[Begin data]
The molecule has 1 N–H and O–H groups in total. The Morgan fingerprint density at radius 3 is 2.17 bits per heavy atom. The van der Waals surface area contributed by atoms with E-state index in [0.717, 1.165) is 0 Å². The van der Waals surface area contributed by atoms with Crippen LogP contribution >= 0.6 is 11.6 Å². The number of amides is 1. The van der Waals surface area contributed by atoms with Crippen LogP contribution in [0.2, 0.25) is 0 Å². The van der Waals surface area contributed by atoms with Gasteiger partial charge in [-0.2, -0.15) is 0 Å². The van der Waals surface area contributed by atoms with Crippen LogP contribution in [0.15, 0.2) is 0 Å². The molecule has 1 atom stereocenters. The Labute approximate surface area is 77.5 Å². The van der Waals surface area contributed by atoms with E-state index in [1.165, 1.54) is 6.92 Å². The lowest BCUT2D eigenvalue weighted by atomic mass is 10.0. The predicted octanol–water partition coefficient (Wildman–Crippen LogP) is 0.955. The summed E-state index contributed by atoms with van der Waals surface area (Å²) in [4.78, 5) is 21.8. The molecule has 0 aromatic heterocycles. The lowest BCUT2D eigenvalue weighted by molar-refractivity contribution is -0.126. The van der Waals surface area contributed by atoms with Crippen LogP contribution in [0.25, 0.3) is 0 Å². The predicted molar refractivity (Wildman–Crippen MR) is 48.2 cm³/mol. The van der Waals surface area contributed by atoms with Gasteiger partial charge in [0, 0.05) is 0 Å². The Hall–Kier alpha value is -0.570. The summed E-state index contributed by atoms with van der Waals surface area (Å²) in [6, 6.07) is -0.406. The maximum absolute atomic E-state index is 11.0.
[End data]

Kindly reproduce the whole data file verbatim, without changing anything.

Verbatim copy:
The molecule has 1 N–H and O–H groups in total. The Morgan fingerprint density at radius 3 is 2.17 bits per heavy atom. The van der Waals surface area contributed by atoms with E-state index in [0.717, 1.165) is 0 Å². The van der Waals surface area contributed by atoms with Crippen LogP contribution >= 0.6 is 11.6 Å². The number of amides is 1. The van der Waals surface area contributed by atoms with Crippen LogP contribution in [0.2, 0.25) is 0 Å². The van der Waals surface area contributed by atoms with Gasteiger partial charge in [-0.2, -0.15) is 0 Å². The van der Waals surface area contributed by atoms with Crippen LogP contribution in [0.15, 0.2) is 0 Å². The molecule has 1 atom stereocenters. The Labute approximate surface area is 77.5 Å². The van der Waals surface area contributed by atoms with E-state index in [1.165, 1.54) is 6.92 Å². The lowest BCUT2D eigenvalue weighted by atomic mass is 10.0. The predicted octanol–water partition coefficient (Wildman–Crippen LogP) is 0.955. The summed E-state index contributed by atoms with van der Waals surface area (Å²) in [4.78, 5) is 21.8. The molecule has 0 aromatic heterocycles. The lowest BCUT2D eigenvalue weighted by molar-refractivity contribution is -0.126. The van der Waals surface area contributed by atoms with Crippen LogP contribution in [0.25, 0.3) is 0 Å². The predicted molar refractivity (Wildman–Crippen MR) is 48.2 cm³/mol. The van der Waals surface area contributed by atoms with Gasteiger partial charge in [0, 0.05) is 0 Å². The Hall–Kier alpha value is -0.570. The summed E-state index contributed by atoms with van der Waals surface area (Å²) in [6, 6.07) is -0.406. The maximum absolute atomic E-state index is 11.0.